We are recruiting for a PhD student that will be working on a project on modeling plant cold hardiness and spring phenology, co-advised by Prof. Al Kovaleski and Min Chen. There is a small component of lab work that involves travel within the US to collect samples and controlled environment experiments, but the vast majority of the work will be computational. This is a fully funded position (tuition+stipend) starting in the Fall of 2022. Please send your CV to email@example.com and he will be in touch.
The student will be admitted through the Horticulture Program (https://horticulture.wisc.edu). More info on Al here (https://ecals.cals.wisc.edu/2021/08/18/new-faculty-profile-al-kovaleski/) and on Min here (https://globalchange.cals.wisc.edu/) .
We are looking for self-motivated undergraduate and graduate students as well as postdoctoral researchers to join our lab and work together to promote our understandings of the complex Earth system dynamics. Feel free to contact Prof. Min Chen for opportunities.
There are always opportunities to motivated undergraduate students who have a strong interest in Earth system science. Prospective students are expected to have strong computer programming skills, math and physics backgrounds. Funding support may be available depending on project needs.
Our group is particularly interested in questions regarding the interactions between climate change, terrestrial ecosystems and human society. We develop and use Earth system models (both process-based and empirical), various remote sensing and field data, integrated assessment models, and model-data fusion as the major research tools to answer our research questions.
We are looking for talented and motivated students who are expected to work on one or more of the following general topics:
Modeling the land-atmosphere exchanges of carbon, water, and energy across different spatial and temporal scales.
Vegetation radiative transfer modeling and its applications in understanding ecosystem processes in combination with Earth system models and remote sensing.
Using remote sensing data for understanding how ecosystem carbon/water/energy cycle responds to environmental changes.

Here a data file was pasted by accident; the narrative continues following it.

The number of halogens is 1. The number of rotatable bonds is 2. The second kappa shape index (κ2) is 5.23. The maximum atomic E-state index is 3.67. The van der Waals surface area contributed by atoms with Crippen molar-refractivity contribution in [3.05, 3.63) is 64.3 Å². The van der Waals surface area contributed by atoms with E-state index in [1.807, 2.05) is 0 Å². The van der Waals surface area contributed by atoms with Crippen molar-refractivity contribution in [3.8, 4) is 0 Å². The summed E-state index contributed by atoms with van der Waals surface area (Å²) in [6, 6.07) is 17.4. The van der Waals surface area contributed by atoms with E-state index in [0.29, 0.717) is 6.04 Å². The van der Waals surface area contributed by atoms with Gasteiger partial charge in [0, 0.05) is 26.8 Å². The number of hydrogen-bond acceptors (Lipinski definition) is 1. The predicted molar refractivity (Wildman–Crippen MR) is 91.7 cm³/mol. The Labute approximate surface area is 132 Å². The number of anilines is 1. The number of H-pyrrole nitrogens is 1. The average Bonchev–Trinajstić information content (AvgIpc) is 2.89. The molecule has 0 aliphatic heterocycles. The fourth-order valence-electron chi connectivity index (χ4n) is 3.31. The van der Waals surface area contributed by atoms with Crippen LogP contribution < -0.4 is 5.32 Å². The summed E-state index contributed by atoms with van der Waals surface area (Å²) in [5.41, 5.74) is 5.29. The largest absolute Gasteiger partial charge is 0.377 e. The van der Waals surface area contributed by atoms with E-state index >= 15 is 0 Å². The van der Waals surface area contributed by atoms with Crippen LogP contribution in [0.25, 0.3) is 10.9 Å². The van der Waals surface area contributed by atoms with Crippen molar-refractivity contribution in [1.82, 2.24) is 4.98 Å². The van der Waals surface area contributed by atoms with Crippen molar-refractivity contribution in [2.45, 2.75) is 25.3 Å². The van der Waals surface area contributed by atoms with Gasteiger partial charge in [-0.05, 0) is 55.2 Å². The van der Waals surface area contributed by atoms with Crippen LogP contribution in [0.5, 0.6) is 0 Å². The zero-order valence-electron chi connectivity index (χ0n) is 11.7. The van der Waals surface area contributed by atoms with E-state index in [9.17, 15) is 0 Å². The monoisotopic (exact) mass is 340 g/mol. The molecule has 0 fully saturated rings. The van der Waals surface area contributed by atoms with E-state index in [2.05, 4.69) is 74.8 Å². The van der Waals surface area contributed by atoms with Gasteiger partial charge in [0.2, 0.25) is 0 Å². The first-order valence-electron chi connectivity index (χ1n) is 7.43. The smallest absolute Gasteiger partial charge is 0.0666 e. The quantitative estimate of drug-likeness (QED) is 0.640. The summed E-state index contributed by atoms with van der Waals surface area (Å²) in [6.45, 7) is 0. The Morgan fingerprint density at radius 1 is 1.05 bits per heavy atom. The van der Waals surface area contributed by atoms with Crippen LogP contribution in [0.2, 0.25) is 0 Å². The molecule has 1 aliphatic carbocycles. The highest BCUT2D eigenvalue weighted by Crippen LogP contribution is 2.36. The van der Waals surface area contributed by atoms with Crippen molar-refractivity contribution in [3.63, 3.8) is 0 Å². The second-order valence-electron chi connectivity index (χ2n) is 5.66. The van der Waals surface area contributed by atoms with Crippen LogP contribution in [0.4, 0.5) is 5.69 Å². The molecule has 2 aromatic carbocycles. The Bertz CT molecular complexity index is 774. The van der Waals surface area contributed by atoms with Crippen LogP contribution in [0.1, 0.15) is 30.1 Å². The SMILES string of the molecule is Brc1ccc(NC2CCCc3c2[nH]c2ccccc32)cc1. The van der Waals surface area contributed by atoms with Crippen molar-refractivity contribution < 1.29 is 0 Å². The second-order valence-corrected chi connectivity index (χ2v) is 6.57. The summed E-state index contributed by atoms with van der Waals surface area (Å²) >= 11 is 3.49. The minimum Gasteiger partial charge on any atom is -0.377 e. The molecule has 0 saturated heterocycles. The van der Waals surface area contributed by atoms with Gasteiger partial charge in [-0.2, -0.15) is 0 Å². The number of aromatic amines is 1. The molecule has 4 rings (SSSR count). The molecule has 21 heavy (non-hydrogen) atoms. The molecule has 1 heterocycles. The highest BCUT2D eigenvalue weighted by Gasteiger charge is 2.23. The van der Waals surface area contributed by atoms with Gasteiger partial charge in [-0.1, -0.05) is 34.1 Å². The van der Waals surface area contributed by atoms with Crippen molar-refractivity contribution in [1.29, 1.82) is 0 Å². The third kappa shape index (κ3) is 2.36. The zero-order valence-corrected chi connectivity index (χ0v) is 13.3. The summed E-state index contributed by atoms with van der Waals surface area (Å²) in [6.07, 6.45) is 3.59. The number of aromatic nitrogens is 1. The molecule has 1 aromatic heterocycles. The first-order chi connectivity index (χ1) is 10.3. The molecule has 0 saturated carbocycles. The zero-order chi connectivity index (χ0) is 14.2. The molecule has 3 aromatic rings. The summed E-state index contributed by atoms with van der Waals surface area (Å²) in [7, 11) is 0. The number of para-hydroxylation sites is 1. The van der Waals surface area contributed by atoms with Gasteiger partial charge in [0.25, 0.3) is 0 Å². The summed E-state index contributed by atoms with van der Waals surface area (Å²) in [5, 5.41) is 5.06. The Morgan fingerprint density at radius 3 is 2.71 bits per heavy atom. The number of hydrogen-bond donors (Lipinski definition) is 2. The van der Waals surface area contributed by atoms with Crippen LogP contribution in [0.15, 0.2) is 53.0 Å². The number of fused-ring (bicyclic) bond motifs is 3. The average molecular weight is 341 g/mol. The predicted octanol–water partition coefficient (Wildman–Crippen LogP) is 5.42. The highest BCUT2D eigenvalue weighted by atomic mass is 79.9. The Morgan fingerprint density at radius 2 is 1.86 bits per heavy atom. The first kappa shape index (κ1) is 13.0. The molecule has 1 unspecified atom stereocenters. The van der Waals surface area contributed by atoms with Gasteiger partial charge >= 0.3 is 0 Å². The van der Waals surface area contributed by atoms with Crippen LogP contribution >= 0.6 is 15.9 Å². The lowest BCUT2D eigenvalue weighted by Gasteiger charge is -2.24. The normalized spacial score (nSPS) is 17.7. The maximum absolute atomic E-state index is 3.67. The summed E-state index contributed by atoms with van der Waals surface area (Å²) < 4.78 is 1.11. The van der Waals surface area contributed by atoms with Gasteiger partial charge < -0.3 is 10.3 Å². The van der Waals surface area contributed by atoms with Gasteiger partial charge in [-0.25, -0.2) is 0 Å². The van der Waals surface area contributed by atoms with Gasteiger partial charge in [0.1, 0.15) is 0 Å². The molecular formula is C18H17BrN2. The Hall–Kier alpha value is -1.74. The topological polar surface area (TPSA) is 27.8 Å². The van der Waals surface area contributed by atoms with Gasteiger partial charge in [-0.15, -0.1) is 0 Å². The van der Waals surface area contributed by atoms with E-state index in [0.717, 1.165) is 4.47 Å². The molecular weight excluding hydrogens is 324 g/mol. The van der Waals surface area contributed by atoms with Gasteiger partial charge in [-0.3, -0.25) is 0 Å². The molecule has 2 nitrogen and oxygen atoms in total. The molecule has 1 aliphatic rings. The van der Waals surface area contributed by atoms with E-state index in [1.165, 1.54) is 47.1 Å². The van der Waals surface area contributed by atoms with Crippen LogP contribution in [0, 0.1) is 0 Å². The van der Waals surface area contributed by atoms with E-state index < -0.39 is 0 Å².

Linking the natural Earth system model with integrated assessment models (e.g., GCAM) to understand human-Earth system interactions that infer policymaking.
All applicants should meet the minimum requirements by graduate admission (https://grad.wisc.edu/apply/). International students should also meet the minimum requirement of TOEFL or IELTS.
Prospective students are encouraged to contact Prof. Min Chen (firstname.lastname@example.org) to discuss potential research projects and opportunities before their applications. Please include your transcripts, CV, names and contact information of up-to-three references, and a personal statement that describes your research interest, experiences, and skills relevant to our lab’s research directions. We greatly appreciate all the applications, but we will only give feedback to the candidates that we plan to interview.
We usually look for postdoctoral scientists to join us to work on scientific and technical problems in the field of Earth system science, especially related to land-atmosphere interactions. We are particularly interested in those who have a strong background in data analysis, land surface modeling, integrated assessment modeling/climate change economics, data assimilation (including machine learning), vegetation radiative transfer modeling, or remote sensing applications.
Interested ones are also encouraged to contact Dr. Min Chen for collaboration on potential fellowship applications (e.g., NSF and NOAA postdoctoral fellowship) or proposal ideas.